In this modern world, it’s not always easy to escape how socially active your friends, family and even strangers are. For some, this doesn’t matter but for others, it can lead to loneliness and upset. 

To be clear, social isolation is a lack of social connections and interaction. Social isolation can lead to loneliness - loneliness is where our desire for social contact is not met. But there are things you can do to make it a little easier. 

Arrange dates in the calendar

We’re all guilty of saying ‘we should do something soon!’ and never following through. Make it your mission to set an actual date in the calendar when suggesting something with your friends and/or family. 

This will make it more likely to happen as well as give you something to look forward to!  

Take advantage of technology!

If you’re unable to meet up in person, have a phone call, voice note on WhatsApp, FaceTime, Facebook Messenger call; Zoom - there are so many ways to stay connected. If you need help in getting started we’ve linked some how-tos in this paragraph. 

If you’re looking to find some new friends, take advantage of online communities or use Apps such as Bumble and Friended - but be sure to be safe and vigilant if meeting people online.  

If you’re in need of some help and don’t have a friend, relative, or colleague to contact - there are plenty of third-party resources you can use to contact such as The Samaritans HelpLine on 116 123; Age UK telephone friendship or call the British Red Cross on 0808 196 3651.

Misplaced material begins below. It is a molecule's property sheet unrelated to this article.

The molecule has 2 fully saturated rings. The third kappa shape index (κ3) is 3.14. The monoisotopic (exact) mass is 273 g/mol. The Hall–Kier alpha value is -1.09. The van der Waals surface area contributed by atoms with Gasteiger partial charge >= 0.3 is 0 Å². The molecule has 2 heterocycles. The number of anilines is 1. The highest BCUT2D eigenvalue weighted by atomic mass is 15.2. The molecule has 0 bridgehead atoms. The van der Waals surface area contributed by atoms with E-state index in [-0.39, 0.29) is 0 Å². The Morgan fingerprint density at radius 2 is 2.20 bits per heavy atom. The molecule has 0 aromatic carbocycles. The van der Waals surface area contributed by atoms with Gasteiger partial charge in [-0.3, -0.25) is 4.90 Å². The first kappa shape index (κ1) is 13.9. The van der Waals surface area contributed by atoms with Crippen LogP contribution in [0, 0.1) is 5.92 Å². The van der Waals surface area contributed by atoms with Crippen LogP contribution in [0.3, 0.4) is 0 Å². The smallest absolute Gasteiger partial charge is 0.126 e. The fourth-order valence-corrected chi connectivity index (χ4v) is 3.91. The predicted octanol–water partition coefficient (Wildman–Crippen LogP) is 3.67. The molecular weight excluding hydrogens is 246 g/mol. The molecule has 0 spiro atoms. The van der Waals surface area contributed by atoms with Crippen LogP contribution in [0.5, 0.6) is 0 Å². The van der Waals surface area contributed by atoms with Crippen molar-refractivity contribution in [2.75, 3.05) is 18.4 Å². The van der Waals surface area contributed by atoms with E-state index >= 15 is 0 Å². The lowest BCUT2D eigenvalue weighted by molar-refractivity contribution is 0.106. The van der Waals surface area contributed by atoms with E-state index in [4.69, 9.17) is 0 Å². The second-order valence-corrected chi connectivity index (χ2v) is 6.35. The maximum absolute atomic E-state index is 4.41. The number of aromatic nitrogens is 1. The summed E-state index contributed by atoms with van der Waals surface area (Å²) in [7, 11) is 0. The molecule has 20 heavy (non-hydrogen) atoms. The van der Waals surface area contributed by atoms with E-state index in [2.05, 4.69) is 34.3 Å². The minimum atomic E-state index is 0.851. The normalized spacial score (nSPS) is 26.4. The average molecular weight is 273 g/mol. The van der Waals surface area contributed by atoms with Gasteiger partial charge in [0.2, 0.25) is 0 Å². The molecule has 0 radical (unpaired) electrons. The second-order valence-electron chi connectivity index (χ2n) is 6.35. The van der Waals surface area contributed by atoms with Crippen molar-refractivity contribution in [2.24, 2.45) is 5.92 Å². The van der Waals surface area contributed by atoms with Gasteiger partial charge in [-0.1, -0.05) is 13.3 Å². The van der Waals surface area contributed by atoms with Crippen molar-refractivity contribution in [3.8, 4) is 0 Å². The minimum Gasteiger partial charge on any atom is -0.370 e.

Please remember to call 999 if you or someone you know is in an emergency. 

Volunteer

Volunteering is a great way to help others as well as interact with them for your own social benefit, it’s a win-win! To find out how you can volunteer with us, click here.

Introduce yourself to your neighbours

Brits are famously good at keeping themselves to themselves. However, introducing yourself to your neighbours will make it easier to strike up a conversation when you see them out and about - perfect for topping up your social interactions. 

Consider getting a pet

If you’re able to care for a pet, we’d strongly suggest looking into getting one if you’re feeling socially isolated. 

Pets can provide excellent companionship and can help to keep you busy. They can also encourage you to get out of the house for a walk - where you may meet other walkers too.

Don’t always opt for self-checkouts!

It’s an easy change that could make plenty of difference. By heading to a cashier you’re able to strike up a conversation as you bag your items. 

It may require a little bit of bravery if you’re more introverted but these small interactions can help to reduce your overall feelings of isolation.

The key is to get creative and keep talking! It’s vital to open up about exactly how you’re feeling and what you’re experiencing. 

It’s equally as important not to compare your life to someone else’s - we all have our struggles, social isolation may just be yours right now. 


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